Eggless Lemon Cake
This has to be the world’s BEST eggless lemon cake.
The lemon sponge is incredibly moist and sweet with a light caramel flavour, and it’s topped with a thick layer of sticky sweet lemon icing. When I bake this, people can’t believe it doesn’t contain any eggs. What a lovely way to treat someone who can’t include egg in their diet.
A lemon cake is a British favourite, and is a staple for afternoon tea. It’s one of my family’s favourite cakes and I hope you will love it too.
If you are baking this as part of an afternoon tea, be sure to check out this recipe for a classic eggless Victoria sponge cake.
How do you make eggless lemon cake?
Just a few simple and easy to find ingredients go into this lemon cake:
- Self raising flour
- Caster sugar
- Baking powder
- Whole milk or a plant based alternative to make this cake vegan or dairy free
- Sunflower oil or any other mild tasting cooking oil
- Golden syrup
- Vanilla extract
- Lemons – both the lemon juice and lemon zest
- Icing sugar.
This recipe calls for whole milk, but you can replace it with a plant based milk to create an entirely vegan lemon pound cake. Oat milk would work particularly well because of its creamy and mild taste.
Adding golden syrup to the batter gives the cake a lovely caramel flavour and helps to bind everything together in the absence of egg.
Ideally try and use unwaxed lemons for this recipe because the zest goes into the batter. Waxed lemons are sprayed with polyethylene/beeswax/shellac to give them a sheen and to help protect them during transport. You would probably rather not eat the wax, but if you only have waxed lemons, just them well with hot water.
How can I ensure my eggless lemon cake is moist?
This lemon cake is very moist, and this is due to the milk and oil content in the recipe. The addition of golden syrup also helps retain moisture in the absence of egg. To make it even more moist and to enhance the lemon flavour, don’t miss the thick layer of lemon icing at the very end. This will give the cake another dimension and make it even more of a pleasure to eat.
What does lemon do to a cake?
Eggs help to make a cake fluffy and light, because they provide a cake with lift and structure. Of course this cake is eggless, so the lemon helps to mimic the effect that eggs would usually have. The combination of lemon and baking powder react to release carbon dioxide. Carbon dioxide is expansive and so this is what helps the cake to rise, to create a lovely fluffy cake.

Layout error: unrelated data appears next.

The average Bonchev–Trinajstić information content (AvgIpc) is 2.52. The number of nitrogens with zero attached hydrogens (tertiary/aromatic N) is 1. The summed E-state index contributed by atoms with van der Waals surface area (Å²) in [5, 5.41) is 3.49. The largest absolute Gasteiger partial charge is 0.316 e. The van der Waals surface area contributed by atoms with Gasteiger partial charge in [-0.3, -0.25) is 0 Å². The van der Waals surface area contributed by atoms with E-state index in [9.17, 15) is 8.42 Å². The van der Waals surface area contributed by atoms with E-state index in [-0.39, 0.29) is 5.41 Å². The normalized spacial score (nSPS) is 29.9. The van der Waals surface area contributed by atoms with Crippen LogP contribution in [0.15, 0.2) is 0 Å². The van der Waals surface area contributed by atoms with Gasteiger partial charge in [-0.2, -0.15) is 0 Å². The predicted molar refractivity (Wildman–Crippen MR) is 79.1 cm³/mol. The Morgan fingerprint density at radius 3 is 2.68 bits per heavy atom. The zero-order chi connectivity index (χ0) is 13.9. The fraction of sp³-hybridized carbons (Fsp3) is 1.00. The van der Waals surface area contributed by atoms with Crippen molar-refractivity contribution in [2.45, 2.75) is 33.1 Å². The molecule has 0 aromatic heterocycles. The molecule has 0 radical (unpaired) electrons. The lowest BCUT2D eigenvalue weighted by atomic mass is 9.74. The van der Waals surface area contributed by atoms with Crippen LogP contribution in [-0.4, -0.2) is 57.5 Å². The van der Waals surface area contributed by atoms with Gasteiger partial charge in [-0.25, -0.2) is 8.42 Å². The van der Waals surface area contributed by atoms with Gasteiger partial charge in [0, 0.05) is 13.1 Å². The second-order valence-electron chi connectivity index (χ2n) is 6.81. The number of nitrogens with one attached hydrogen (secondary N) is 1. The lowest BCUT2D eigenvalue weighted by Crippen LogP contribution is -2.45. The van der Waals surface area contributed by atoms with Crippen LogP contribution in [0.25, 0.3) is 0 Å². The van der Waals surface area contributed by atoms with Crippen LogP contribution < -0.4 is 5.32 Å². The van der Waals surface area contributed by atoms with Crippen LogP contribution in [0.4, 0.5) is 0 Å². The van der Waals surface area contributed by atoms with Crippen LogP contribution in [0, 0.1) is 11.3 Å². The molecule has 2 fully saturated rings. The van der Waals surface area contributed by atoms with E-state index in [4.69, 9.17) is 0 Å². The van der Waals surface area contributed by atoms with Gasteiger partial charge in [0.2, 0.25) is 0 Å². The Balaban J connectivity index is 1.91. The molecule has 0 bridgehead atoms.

When adding the lemon juice and zest, you might notice the batter start to bubble. This is normal, and these bubbles tell you that the carbon dioxide gas forming.
How long does this cake keep?
This cake will keep well for up to three days in an air tight container. You can also freeze individual slices of this cake in zip lock bags for up to three months. I really like these reusable ones because it means you’re not throwing each one away after each use. Great if you are trying to reduce your plastic consumption! Just bring the cake slices back up to room temperature before serving.
Frequently asked questions
Ensure the oven is preheated before putting the cake in the oven. If it is not, the cake may rise initially and then fall. Also don’t be tempted to open the oven door until the cake is cooked, because the cold air can lower the temperature in the oven, which may cause the cake to sink.
Yes absolutely! In fact this lemon cake is a great egg free cake to try, because the lemon and milk in the recipe combine to make buttermilk. This buttermilk helps to add moisture in place of the eggs, as well as helping to bind the other ingredients together.
Lemon zest is a great way to get lemon flavour into your cake. Don’t be tempted to add in more juice than the recipe calls for because the batter may become too runny. Be sure to use unwaxed lemons because they are easier to zest. If you want even more flavour, use the zest of one more lemon in your batter.